Let us not forget, the godfather of the African Liberation Movement, Mr. Joshua Nkomo and all the warriors of Zimbabwe African People Unity (ZAPU) and Zimbabwe African National Union (ZANU). Mr. Nkomo and ZAPU delegation visited our church in 1977. We had raised funds which we gave to him. During that time, the South African government was raining bombs on the refuge camps killing men, women and children. Yet, Mr. Nkomo declared victory in Southern Rhodesia and South Africa. Southern Rhodesia is the country that ZAPU and ZANU were struggling to gain power and control. Mr. Ian Smith was the Prime Minister. He along with Mr. Botha who was Prime Minister of South Africa, were proclaiming perpetuity for their regimes.

And let us not forget Jomo Kenyatta of Kenya, Kwame Nkrumah of Ghana, Patrice Lumumba of the Congo, Segou Toure of Guinea and many many other, courageous freedom fighters all.

Honorable sirs and madams, brothers and sisters, as you know JAH February 15-25, 2007, stands for Jazz African Heritage is sponsored by the Northwest Parks and Tourism Board Mr. Charles Ndebele is the chief executive officer and Mr. Tay Tay is a board member. They have been co-hosts for our delegation. Their patience, wisdom and knowledge are deeply appreciated. They came to the U. S.A. last year. They were an impressive delegation.

Everywhere they went their decorum, eloquent, sensitivity and friendliness left a lasting impression. They were proud sons and daughters of South Africa. We were ready to say yes to whatever they asked of us. Then having joined with the Jazz Consortium, Brooklyn, a group of renowned artists, under the leadership of Jitu Weusi the educator, the organizer, the cultural crusader, they issued a challenged, the Mother land is calling. Who could refuse? We were not among those who could say no. Thus, we who are here today, answered the call.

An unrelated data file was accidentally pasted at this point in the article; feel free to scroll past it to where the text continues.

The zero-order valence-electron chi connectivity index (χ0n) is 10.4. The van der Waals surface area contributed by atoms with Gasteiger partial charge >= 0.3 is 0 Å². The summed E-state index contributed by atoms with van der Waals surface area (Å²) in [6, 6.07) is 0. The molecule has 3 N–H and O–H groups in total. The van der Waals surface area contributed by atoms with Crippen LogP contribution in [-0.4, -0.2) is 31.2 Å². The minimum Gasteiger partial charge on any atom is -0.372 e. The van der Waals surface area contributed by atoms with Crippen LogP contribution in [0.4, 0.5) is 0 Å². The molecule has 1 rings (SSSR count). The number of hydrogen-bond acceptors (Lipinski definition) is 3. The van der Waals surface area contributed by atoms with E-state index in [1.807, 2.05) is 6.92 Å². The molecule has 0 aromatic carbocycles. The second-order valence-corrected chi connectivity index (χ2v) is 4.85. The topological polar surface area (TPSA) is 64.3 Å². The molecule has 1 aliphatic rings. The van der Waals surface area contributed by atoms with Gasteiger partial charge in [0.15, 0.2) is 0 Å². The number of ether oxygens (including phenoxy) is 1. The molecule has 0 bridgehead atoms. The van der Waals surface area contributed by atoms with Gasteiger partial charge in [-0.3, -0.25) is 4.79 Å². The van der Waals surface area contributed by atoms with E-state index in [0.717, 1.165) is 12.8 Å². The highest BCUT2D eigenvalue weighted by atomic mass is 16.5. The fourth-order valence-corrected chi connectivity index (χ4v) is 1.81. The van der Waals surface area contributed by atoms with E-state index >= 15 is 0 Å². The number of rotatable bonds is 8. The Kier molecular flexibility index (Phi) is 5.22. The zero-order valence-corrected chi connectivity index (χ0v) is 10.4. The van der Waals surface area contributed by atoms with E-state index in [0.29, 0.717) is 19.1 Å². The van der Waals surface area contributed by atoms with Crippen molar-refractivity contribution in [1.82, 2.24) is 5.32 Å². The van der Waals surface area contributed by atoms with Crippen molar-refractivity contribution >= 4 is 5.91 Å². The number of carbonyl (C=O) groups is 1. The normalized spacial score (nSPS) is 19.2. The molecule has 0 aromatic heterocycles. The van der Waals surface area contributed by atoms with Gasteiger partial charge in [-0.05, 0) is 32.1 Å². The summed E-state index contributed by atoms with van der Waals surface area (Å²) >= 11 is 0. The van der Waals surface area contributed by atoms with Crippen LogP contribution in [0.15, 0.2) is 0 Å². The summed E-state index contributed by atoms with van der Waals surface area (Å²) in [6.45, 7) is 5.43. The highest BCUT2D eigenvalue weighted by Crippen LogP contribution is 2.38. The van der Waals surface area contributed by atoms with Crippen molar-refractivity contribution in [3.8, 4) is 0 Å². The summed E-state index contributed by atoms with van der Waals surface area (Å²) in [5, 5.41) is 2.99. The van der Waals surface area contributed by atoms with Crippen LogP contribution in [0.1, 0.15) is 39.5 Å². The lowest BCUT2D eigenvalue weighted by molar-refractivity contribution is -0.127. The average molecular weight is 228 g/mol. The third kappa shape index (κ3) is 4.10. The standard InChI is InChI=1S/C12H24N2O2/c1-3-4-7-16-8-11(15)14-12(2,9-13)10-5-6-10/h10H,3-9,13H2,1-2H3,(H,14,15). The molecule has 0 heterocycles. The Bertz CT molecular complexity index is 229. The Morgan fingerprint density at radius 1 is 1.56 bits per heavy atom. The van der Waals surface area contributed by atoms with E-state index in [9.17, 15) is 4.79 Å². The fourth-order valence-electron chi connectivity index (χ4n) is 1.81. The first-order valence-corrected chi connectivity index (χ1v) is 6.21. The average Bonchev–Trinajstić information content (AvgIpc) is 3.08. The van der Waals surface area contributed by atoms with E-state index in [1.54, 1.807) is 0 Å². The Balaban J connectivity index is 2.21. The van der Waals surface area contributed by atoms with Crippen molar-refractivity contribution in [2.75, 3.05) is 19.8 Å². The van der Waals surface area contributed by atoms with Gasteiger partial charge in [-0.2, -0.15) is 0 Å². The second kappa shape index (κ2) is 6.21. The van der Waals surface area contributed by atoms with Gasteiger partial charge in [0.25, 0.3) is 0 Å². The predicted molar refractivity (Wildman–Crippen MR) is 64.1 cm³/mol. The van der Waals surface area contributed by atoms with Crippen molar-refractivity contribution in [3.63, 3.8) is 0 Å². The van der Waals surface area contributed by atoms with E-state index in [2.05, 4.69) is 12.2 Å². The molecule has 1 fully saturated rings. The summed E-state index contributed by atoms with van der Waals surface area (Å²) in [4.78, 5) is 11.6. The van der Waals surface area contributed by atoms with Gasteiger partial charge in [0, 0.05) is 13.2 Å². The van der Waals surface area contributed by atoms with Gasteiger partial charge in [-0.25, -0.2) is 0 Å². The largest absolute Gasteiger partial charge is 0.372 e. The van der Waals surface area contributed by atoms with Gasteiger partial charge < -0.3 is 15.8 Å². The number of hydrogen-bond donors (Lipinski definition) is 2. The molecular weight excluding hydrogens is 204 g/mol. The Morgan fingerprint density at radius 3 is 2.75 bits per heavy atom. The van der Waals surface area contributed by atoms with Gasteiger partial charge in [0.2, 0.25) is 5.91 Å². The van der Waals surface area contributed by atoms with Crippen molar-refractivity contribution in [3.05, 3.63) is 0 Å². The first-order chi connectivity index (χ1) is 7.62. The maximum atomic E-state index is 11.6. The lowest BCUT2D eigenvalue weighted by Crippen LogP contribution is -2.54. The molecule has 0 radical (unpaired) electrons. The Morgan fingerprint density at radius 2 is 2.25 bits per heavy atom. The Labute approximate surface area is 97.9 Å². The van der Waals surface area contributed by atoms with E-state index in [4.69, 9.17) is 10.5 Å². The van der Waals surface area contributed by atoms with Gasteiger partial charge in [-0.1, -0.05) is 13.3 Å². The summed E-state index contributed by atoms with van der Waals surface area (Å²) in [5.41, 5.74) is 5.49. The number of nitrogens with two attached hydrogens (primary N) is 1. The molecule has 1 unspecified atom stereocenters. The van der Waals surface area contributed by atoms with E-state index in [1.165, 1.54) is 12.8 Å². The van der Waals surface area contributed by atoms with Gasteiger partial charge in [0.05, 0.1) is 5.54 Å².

Honorable sirs and madams, brothers and sisters you might be interested to know who is in our delegation. They are some of the most admired and respected sons and daughters of Africa living outside of the continent of Africa. We have with us Father Martin Carter, Our Lady of Victory in Brooklyn, Bishop Nathaniel Townsly and his Gospel Jubilee, Mr. Roue Doudou Bocell, JAH coordinator in Canada, Drs. Hynes and Uzmon, Arizona State University, Randy Weston with his wife and his band, Jeff King, his wife and his band, Mr. Saxon and his trio, Vanessa Rubin and her trio who performed earlier in the program, Dr. Lorenzo Pace whose artistic expression takes a physical form in the African Burial Ground, Manhattan U.S.A., Dr. Olivia Cousins, Mr. and Mrs. Sydney and Edna Moshette and the Jazz Consortium staff, Mr. Bob Myers, communication director, L. Jackson, treasurer, Betsy Edwards, board member and as I have mentioned Jitu and his wife Angela and of course my wife, of forty-four years, four children and two grandchildren, Rev. Dr. Karen Smith Daughtry.
To be continued